panoply of panoramas
Prior to departing the United States, we did a tiny bit of travel. S took Munchkin up to Maine for her family’s annual trip to Deer Isle. D, meanwhile, flew out to Colorado to celebrate the Fourth of July with a short camping trip. In the scramble of packing, moving, and resettling, we have had scant time to look at the pictures from those trips, and D just now has gotten around to sorting some of them. The landscapes in Colorado were so stunning that one picture usually failed to do the scenery justice, so D made a lot of panorama shots.
D and his friend lucked into a campsite at the Little Molas Lake Campground, in more ways than one. The campground is first come, first served, and D was shocked to find an untaken spot during one of the busiest holiday weekends of the year. It was the last available site at the campground, and it offered the above rainbow view. Talk about hitting the jackpot!
There are many stellar hikes in the Silverton/Ouray area of Colorado, and of these the ice lakes is one of the best. Good weather all the way up, but a hailstorm caught D and his friend just as they reached the lake, ruining their lunch plan. Hail in the middle of the summer? Par for the course at this altitude.
With the mountains still sporting some snow cover, the verdant alpine trails featured plenty of waterfalls and wildflowers.
Hiking in the mountains means that the views on the way up are usually at least as spectacular as the scenery at one’s final destination.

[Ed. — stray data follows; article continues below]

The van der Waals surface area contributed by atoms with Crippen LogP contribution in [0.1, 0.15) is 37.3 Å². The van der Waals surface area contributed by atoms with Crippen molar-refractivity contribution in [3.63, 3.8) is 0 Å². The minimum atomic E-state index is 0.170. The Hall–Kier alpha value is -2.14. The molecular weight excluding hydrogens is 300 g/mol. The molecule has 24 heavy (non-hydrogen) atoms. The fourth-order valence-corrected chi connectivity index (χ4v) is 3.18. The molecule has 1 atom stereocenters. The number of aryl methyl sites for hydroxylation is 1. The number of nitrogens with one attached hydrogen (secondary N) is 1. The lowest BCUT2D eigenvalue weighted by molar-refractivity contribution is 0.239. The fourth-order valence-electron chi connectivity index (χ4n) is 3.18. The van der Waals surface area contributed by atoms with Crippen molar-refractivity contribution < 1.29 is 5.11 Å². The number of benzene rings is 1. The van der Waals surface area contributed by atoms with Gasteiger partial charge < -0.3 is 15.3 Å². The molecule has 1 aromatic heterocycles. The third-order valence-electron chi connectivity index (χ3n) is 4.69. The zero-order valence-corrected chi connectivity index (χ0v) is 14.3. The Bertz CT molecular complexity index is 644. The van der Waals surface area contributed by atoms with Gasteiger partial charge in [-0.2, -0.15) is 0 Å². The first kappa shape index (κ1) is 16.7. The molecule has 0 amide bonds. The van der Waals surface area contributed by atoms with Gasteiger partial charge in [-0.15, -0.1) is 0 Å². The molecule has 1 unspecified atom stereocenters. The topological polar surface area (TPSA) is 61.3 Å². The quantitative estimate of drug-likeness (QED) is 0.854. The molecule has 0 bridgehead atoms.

Highland Mary lakes, pictured below, is another staple of the Silverton hiking circuit. The trail is not long, but D and his friend stayed in Silverton for the colorful Fourth of July parade, and got a late start. The rains typically come in the late afternoon, and it was gray and cloudy at the lakes, but the storm largely bypassed Highland Mary’s that afternoon.
The photograph below does not have the look of a panorama, but it is actually four separate images that D stitched together and cropped around the edges. The Black Canyon of the Gunnison falls over 2,000 feet at this point – a mind-numbing altitude drop that is nearly impossible to capture in just one frame.
And, of course, no post about Colorado could be complete without a photograph of the Rocky Mountains.
A few of these were taken with the iPhone on its panorama setting (no filters), the others stitched together from photos taken with our D7000. The iPhone holds up surprisingly well, though of course the colors pop a bit more with an actual camera. See if you can spot the difference.